More than 56,000 Georgia schoolchildren are learning about energy efficiency and the electric utility industry, through a statewide Georgia Power education initiative aimed at third-, fifth-and eighth-graders.
Teachers have embraced the program and praised its effectiveness. A survey of educators showed that 97 percent believe Georgia Power’s Learning Power curriculum helps them meet the Georgia Performance Standards for science.
Georgia Power has 12 education coordinators around the state to facilitate curriculum delivery focused on increasing awareness of, and an understanding of, energy efficiency.
One of them is Cedric Sheffield, of the company’s metro south region, which includes schools in Clayton County, Coweta County, Fayette County, Henry County and South Fulton County. So far, nearly 7,000 area students have participated in the program.
The energy educators are focusing on science, technology, engineering and math (STEM) subjects in Georgia schools. The program is also building awareness around careers in the electric utility industry, helping create well-informed future energy purchasers and covering topics relevant to the industry.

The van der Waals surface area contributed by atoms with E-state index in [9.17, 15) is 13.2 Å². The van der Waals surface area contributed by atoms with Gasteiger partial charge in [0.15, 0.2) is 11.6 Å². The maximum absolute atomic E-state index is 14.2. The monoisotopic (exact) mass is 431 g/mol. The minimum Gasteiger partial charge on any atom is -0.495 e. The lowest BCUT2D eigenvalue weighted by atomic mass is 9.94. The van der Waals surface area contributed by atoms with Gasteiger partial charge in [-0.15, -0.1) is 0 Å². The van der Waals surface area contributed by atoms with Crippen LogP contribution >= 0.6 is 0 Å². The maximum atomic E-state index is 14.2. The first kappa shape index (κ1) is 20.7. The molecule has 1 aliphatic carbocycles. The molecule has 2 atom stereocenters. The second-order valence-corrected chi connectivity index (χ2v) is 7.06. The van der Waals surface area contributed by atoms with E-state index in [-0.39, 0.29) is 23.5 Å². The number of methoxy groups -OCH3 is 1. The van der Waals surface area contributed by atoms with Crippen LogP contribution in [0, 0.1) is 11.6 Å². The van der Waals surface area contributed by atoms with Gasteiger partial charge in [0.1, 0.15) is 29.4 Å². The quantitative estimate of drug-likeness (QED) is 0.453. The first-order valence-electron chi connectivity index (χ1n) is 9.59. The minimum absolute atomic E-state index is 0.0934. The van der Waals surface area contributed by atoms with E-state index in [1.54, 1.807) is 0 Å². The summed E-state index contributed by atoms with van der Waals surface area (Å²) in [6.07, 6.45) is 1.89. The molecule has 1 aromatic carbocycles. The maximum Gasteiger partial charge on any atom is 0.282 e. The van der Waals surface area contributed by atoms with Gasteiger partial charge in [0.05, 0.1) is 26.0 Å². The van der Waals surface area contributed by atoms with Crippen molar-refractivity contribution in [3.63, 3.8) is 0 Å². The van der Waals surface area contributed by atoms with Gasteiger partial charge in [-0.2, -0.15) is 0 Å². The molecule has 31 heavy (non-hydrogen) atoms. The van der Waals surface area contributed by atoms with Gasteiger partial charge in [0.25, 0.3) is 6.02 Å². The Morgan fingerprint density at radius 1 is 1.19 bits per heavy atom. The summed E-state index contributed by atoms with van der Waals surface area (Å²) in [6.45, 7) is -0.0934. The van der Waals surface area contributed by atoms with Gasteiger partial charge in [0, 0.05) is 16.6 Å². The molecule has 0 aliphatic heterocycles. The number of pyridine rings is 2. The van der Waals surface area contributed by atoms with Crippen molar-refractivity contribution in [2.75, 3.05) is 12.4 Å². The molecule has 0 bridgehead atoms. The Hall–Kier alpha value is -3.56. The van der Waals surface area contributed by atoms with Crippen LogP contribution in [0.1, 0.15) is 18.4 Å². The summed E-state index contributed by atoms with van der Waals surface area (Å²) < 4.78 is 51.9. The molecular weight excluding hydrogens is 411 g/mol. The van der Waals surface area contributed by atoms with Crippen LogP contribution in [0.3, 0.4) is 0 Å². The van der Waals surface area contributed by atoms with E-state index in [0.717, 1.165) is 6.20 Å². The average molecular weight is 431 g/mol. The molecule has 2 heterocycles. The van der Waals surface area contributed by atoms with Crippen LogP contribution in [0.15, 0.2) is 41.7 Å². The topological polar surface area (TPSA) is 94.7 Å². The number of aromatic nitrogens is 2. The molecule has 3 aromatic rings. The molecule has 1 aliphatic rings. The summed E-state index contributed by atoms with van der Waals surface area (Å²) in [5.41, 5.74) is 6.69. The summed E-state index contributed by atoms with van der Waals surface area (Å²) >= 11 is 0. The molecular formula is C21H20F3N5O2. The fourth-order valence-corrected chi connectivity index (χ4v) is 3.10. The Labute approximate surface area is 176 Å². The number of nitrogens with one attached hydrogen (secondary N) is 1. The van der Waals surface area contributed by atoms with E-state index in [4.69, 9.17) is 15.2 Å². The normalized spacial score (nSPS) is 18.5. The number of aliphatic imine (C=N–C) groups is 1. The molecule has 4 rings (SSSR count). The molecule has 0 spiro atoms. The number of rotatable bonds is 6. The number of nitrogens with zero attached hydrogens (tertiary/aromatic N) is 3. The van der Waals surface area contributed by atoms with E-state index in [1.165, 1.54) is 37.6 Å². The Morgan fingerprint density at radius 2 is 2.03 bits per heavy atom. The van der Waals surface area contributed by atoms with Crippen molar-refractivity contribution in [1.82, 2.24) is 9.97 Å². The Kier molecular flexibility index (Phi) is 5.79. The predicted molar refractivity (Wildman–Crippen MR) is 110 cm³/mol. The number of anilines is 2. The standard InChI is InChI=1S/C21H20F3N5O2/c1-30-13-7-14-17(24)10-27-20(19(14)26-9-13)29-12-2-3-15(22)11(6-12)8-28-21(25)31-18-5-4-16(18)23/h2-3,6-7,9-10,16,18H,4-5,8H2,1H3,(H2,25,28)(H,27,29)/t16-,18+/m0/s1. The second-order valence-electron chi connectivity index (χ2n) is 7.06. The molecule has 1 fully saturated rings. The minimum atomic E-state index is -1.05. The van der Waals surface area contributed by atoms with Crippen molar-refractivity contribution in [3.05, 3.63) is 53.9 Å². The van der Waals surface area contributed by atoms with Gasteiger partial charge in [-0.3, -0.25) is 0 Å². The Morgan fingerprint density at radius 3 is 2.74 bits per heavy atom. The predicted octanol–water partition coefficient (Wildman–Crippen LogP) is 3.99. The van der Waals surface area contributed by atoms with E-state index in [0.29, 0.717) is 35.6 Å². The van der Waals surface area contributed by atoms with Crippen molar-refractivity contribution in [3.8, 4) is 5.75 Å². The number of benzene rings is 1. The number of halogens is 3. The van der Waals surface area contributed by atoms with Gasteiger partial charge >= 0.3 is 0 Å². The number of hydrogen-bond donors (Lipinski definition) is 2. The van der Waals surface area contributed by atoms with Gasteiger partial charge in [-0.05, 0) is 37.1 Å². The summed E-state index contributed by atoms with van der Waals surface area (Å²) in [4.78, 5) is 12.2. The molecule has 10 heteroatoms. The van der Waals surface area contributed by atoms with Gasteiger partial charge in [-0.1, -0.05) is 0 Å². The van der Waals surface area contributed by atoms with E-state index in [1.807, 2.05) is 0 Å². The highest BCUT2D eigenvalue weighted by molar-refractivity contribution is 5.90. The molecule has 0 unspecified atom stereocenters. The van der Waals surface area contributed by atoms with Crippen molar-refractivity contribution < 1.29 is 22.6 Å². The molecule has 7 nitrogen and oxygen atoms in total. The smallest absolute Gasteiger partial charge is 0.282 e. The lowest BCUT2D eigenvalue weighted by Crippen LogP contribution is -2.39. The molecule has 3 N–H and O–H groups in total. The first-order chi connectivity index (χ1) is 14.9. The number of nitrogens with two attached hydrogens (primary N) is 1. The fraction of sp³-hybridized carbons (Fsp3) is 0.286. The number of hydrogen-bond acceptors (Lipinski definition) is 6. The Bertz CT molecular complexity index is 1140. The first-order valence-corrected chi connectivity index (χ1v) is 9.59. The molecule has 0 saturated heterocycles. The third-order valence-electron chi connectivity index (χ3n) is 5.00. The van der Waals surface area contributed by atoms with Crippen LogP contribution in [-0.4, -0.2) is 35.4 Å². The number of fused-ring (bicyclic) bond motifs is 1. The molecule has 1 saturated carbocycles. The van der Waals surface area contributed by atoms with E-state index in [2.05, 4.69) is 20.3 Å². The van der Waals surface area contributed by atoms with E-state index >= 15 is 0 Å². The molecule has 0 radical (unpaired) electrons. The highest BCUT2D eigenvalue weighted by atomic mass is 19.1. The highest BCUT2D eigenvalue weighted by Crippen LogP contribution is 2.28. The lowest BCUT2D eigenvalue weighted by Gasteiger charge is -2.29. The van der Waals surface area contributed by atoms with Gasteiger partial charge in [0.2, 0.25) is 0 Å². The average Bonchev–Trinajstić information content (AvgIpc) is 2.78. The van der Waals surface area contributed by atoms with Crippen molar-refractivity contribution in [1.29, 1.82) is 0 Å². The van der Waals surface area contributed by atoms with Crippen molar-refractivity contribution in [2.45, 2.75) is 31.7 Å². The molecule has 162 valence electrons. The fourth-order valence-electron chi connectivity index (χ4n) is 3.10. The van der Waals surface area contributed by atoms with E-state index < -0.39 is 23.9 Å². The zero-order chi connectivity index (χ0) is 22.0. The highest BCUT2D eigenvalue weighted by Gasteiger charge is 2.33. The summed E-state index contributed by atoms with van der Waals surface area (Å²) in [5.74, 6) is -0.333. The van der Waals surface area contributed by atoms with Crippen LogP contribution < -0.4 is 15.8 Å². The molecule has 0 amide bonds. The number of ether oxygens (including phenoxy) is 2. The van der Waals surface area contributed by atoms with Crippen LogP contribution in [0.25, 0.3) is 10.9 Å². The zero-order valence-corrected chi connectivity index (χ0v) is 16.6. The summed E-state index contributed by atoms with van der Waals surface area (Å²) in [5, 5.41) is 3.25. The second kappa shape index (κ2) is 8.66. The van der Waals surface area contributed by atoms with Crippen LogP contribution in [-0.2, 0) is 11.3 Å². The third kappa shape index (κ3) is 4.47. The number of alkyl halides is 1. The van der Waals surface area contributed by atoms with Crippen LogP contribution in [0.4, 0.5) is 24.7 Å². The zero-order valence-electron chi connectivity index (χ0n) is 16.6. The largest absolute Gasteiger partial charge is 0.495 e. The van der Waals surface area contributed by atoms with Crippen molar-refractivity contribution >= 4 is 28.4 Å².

“We are pleased at the success of this program in its first year,” said Paul Bowers, president and CEO of Georgia Power. “Improving the educational experience in the communities where we serve is another example of our commitment to the state of Georgia.”
Last fall, the education coordinators began targeting third-, fifth- and eighth-grade programs to deliver energy efficiency messages through “in-class field trips” using hands-on activities, web-based learning, and educational/career awareness events. Georgia Power collaborated with the State Board of Education, educators and stakeholders to develop and deploy the curriculum, whose objectives are congruent with the Common Core Georgia Performance Standards.
“I’ve visited 55 elementary schools throughout the region,” said Sheffield, “and all the students have been very enthusiastic about the presentations. The programs reinforce their classroom energy instruction and add the energy efficiency element. One young student was so interested that he asked what he needed to do to be able to work for Georgia Power.”
To learn more, visit www.georgiapower.com/learningpower.